Judging from the way the Covid-19 virus has spread across the rest of the globe so far, it seemed inevitable the pandemic would land in Texas. Actually, it’s been here awhile, as 11 people who contracted the virus outside the U.S. have been quarantined at San Antonio’s Lackland Air Force Base for several weeks, and are scheduled to be released next week.
But the public just learned of the first Texas case of the virus in the wild, so to speak, yesterday. And of course it had to be a Fort Bend County man. Other than stating that he is 70, has been hospitalized, and recently traveled somewhere abroad, state and county officials are saying essentially nothing, not even naming his city of residence.
When victims of the outbreak were mostly in China, then Japan, South Korea, Iran, Italy – even when they drew closer in California and Washington – I felt concerned, but removed from the situation. As if I were watching a documentary movie.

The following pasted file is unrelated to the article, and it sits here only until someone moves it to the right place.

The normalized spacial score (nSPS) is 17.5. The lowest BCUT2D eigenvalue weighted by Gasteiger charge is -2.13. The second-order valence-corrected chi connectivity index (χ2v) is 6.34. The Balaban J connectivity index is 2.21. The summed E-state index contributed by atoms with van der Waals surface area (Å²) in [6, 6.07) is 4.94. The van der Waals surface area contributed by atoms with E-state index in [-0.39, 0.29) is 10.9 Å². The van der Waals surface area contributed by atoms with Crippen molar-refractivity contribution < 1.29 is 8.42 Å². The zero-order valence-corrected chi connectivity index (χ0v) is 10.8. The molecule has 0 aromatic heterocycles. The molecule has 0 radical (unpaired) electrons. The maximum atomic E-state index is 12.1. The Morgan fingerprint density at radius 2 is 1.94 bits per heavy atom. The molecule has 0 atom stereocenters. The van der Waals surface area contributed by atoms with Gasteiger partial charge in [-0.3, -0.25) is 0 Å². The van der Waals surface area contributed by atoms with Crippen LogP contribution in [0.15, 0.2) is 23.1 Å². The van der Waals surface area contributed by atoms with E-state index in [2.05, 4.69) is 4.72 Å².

However, when a new and sometimes deadly Corona virus shows up in your home county, it tends to concentrate the mind. You find there are emergency management steps to be taken – like in hurricane season. You make preparations.
Mind you, there’s only so much you can do: Stock up on disinfectant, ibuprofen, groceries. Practice extra washing of the hands, and all your counter tops. Cough and sneeze into your elbows. Wash, rinse, repeat.
And around here that would mean avoiding the likes of the fabled Houston Livestock Show and Rodeo, which draws more than 2.5 million people from all over the world. Or Austin’s upcoming South By Southwest music, arts and tech festival, which expects more than 400,000 attendees. Elsewhere on Earth, that would mean not going to the Olympics in Japan which, one might think, could be like a giant petri dish of spreadable Covid-19.
You have to wonder whether the responsible thing would be to cancel all such events. I guess it depends upon whether financial and societal responsibilities intersect.
Meanwhile, we will learn to live with a pandemic, and do our best with what we have. As always, we recognize it’s a wind-blistered world we’re a-livin’ in.